However it has then taken Gove over a year to come out with his decision to uphold the decision of the Inspector. That surely needs to be rethought? I realise he's been busy cocking around with the NPPF during that period but the fact that all those people involved have spent a year refreshing the DULCH website for his decision just seems like a colossal waste of everyone's time. It feels like everyone just becomes disenfranchised in the planning process when decisions take this long!


Beauty is in the eye of the 'Beer Holder'


I hope that perhaps one of the reasons that it took Gove a year to make his decision was that he spent some time with a wet towel over his head trying to square the quandary of what role beauty has in all of this?


Looking at the scheme, I do wonder if it could ever be described as beautiful. But then if the south bank shows us anything it is that beauty is a very subjective matter. I happen to think that the National Theatre is a beautiful building, others certainly don't. Even our own King said that the National Theatre seems like a clever way of building a nuclear power station in the middle of London. We are actually coming up to 40th anniversary of his speech made at the RBA when he was a young Prince of Wales comparing the proposed extension to the National Gallery as a monstrous carbuncle on the face of a well loved friend (something I will be writing more on in the coming months). I don't think we are in 'monstrous carbuncle territory' but design certainly played an important part in the decision making process not least as Nicholas Boys Smith of Create Streets appeared for Save our Southbank, one of the rule six parties. You would have thought that having him as a witness on design would be like asking Mr Duckworth or Mr Lewis opine on what the outcome of a cricket match should be. He certainly got a good innings in the inquiry and clearly it was a key focus for the inspector. Paragraph 9.3 of the decision sums up the case for Save our Southbank on design very succinctly:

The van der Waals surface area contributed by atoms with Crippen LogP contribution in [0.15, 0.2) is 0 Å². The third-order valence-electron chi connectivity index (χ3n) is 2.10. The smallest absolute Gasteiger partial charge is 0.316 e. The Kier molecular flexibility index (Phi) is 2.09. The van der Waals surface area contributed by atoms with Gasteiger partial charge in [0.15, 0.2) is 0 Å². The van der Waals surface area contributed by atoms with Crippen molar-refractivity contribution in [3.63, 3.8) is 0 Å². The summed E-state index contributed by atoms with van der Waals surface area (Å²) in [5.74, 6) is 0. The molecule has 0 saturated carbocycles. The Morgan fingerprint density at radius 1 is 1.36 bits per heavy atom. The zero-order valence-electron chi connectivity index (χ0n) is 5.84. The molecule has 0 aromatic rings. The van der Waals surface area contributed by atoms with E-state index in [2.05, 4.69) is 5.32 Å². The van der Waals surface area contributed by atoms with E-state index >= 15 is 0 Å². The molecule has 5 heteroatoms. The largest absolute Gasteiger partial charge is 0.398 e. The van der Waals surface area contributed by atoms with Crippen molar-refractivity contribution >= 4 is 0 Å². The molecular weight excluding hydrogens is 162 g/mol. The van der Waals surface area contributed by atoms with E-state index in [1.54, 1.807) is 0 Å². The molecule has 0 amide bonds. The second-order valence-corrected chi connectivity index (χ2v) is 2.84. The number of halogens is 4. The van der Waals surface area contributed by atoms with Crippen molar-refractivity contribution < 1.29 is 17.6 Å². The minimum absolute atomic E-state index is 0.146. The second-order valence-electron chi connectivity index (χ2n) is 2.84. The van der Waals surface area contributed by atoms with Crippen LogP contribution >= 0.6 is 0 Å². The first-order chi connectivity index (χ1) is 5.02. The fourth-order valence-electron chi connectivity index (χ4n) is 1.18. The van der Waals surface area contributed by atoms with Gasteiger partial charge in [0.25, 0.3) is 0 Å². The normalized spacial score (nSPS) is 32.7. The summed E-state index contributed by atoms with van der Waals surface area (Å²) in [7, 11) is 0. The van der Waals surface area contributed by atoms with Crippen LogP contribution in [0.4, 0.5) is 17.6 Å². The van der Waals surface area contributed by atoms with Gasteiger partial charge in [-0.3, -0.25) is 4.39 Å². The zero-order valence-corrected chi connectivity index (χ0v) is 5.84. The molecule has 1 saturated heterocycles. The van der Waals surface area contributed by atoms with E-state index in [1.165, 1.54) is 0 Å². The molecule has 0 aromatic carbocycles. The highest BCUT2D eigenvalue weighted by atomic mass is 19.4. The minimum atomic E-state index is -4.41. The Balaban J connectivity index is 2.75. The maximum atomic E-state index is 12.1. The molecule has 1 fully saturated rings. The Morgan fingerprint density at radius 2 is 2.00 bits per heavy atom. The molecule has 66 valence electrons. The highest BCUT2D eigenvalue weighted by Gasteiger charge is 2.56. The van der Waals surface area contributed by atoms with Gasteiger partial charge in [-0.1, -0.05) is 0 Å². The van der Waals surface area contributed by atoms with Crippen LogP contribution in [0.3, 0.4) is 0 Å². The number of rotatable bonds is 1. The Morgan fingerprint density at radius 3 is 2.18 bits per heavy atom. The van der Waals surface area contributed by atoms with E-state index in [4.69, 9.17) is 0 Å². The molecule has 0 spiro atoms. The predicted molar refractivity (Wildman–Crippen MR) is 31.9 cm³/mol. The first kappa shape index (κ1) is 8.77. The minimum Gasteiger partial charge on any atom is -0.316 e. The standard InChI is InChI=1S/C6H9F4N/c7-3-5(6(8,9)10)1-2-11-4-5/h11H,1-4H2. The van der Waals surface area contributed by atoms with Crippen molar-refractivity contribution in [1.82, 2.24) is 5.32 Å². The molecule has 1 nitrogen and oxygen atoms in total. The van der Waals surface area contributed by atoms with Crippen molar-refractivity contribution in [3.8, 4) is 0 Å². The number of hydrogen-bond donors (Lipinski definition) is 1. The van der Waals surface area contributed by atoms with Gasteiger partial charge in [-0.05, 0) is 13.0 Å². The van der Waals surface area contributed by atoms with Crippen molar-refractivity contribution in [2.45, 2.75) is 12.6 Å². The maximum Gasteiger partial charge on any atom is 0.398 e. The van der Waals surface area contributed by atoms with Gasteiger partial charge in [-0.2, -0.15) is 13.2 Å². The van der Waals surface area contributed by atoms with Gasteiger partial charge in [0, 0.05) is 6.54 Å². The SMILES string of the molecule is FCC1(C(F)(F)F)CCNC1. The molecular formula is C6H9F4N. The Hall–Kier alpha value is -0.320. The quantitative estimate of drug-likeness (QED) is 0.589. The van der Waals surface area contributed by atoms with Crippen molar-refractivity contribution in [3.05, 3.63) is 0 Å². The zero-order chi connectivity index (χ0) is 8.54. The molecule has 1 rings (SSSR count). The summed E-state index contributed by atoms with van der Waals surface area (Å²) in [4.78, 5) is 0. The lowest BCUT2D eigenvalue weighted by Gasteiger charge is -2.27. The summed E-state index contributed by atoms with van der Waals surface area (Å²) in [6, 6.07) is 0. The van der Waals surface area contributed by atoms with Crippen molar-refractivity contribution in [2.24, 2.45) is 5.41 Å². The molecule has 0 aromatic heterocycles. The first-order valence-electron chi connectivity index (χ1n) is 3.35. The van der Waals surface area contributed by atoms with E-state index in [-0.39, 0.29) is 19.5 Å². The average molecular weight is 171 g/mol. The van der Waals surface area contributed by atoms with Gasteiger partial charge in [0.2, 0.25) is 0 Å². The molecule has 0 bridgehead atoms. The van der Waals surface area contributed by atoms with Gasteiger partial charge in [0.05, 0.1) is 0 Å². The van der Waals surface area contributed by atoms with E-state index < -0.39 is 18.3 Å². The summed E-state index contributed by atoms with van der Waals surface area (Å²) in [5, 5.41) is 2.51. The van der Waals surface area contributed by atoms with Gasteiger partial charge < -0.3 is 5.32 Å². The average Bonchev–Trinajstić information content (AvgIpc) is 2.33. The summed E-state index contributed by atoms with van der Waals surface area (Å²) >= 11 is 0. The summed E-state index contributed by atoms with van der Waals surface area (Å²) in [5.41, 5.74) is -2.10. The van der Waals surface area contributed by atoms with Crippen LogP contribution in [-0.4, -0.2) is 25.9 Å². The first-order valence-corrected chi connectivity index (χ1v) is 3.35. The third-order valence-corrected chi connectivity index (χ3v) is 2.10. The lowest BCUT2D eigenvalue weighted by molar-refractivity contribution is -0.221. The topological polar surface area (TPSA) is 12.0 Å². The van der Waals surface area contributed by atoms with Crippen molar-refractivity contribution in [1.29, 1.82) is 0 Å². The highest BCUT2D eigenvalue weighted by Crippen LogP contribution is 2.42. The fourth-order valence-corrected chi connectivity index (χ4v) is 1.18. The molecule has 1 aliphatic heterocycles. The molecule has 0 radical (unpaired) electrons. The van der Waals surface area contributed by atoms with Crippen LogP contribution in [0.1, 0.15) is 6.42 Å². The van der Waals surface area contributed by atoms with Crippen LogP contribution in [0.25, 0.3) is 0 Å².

Does it matter if it’s ugly? Isn’t beauty just a subjective thing? No, it’s not, and Mr Nicholas Boys Smith told us why - he of the Building Beautiful Commission. And yes, it does matter. Not only because the NPPF tells us planning has to consider beauty, but that that is the direction of travel, with a new draft NPPF, published for consultation during this Inquiry, that inserts beauty into the very heart of strategic planning

The Inspector certainly found the evidence he provided compelling and clearly grappled with this concept of beauty but ultimately found that this was a subjective matter and assessing design is an objective process.


I'm not convinced of the design. But then I probably wouldn't have been convinced of the National Theatre Design when it was first introduced. I guess we have to trust the process?